How electricity deepens the South's racial divide

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Contributed date

August 6, 2020 - 3:32pm

Critical Commentary

This article ties together an analysis of the COVID-19 pandemic, energy inefficiency, electric utility models, and exacerbated racial inequality in the southern US. Though many of the south's large utility companies have made progress towards energy transition, this has coincided a notable lack of investment in energy efficiency. In Alabama, Arkansas, Georgia, Mississippi and South Carolina, limited income communities use an average of 36% more electricity than in other locations. Thus, despite relatively low prices/kilowatt hour, the south east US is home to the highest energy burdens in the US, which disproportionately impacts limited-income communities of color.

In this article, the author notes that utilities are often hesitant to invest in technologies that will reduce electricity usage. This is most apparent in the south "where 19 utilities scored in the bottom half of ACEEE's [American Council for an Energy-Efficient Economy] efficiency scorecard." This lack of investment is often paralleled by limited-income residents, who are simply unable to overcome the initial costs of replacing an inefficient heater, AC, dishwasher, etc. However, the threat of climate change is motivating a change in the scene. Many utilities have sought to increase efficiency to help meet state mandates on carbon emissions reduction. Utilities are also coming up with new, creative solutions to help limited-income residents finance efficiency expenditures. Georgia Power's Pay As You Save program (PAYS) is perhaps the most interesting model. PAYS is basically a the same model that utilities use to finance a new powerplant, only in this case it is used to finance their customers' energy efficient homes and appliances: "A utility invests capital in customers' homes to make it more energy efficient and then recoups those costs on a monthly bill." Thus, this model effectively nullifies the upfront cost barrier to investing in energey efficiency while also providing incentives to low-income residents and renters by decreasing their monthly energy bills. "A $200-a-month utility bill might drop to $150 or $160 while the electric company is recovering its investment at the same time..." Georgia is aslo inspiring other utilities to experiment with similar models. North Carolina's utility giant, Duke Energy Corp., has recently aggreed to work along side the North Carolina Housing Coalition and North Carolina Justice Center to come up with a tarrif-on-bill model of their own.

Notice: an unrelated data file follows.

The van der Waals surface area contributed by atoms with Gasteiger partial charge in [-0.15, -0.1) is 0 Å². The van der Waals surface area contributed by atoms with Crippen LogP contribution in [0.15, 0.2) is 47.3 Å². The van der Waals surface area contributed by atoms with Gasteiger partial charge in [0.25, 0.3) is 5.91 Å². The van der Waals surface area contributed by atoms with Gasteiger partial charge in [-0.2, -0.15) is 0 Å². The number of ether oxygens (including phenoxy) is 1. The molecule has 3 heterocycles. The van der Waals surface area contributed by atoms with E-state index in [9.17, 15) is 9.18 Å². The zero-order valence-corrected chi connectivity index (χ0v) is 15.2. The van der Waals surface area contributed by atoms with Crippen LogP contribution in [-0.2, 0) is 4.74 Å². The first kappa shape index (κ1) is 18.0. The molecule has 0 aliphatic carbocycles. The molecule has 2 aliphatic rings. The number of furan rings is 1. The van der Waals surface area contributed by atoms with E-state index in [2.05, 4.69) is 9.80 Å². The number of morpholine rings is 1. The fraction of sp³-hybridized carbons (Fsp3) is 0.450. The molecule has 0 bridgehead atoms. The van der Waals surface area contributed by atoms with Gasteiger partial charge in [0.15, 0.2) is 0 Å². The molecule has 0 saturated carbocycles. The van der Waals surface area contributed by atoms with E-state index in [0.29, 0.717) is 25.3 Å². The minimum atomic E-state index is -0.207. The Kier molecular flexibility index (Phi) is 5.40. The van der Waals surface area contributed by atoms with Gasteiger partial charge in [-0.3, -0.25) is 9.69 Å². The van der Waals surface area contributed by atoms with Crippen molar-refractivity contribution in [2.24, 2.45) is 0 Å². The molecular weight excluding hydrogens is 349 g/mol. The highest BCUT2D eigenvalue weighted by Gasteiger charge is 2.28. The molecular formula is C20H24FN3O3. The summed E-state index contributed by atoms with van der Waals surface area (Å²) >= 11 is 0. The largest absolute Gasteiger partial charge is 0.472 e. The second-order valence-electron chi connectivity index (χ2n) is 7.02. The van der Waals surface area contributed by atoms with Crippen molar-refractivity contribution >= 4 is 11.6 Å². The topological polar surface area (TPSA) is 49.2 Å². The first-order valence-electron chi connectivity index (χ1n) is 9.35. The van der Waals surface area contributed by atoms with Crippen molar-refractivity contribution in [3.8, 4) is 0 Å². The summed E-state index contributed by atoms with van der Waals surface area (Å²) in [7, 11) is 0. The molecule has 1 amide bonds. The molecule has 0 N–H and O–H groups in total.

That being said, Georgia has also recently suspended its moratorium on disconnections, leaving many limited-income communities of color facing insurmountable energy debts and impending shut offs. In return, energy and climate justice organizations have called out the utility (who has superficially supported the Black Lives Matter movement) for failing to put their money where their mouth is. Activists assert that the utility needs to go well beyond the PAYS program, "donating thousands of dollars toward weatherization programs for low-income homes and apartments; a workforce program to give people jobs; and making solar available to those who really need to lower their monthly bills."


Swartz, Kristi E. 2020. “How Electricity Deepens the South’s Racial Divide.” EnergyWire, August 6, 2020.

Group Audience

Cite as

Kristi E. Swartz, "How electricity deepens the South's racial divide", contributed by James Adams, The Energy Rights Project, Platform for Experimental Collaborative Ethnography, last modified 6 August 2020, accessed 21 June 2024.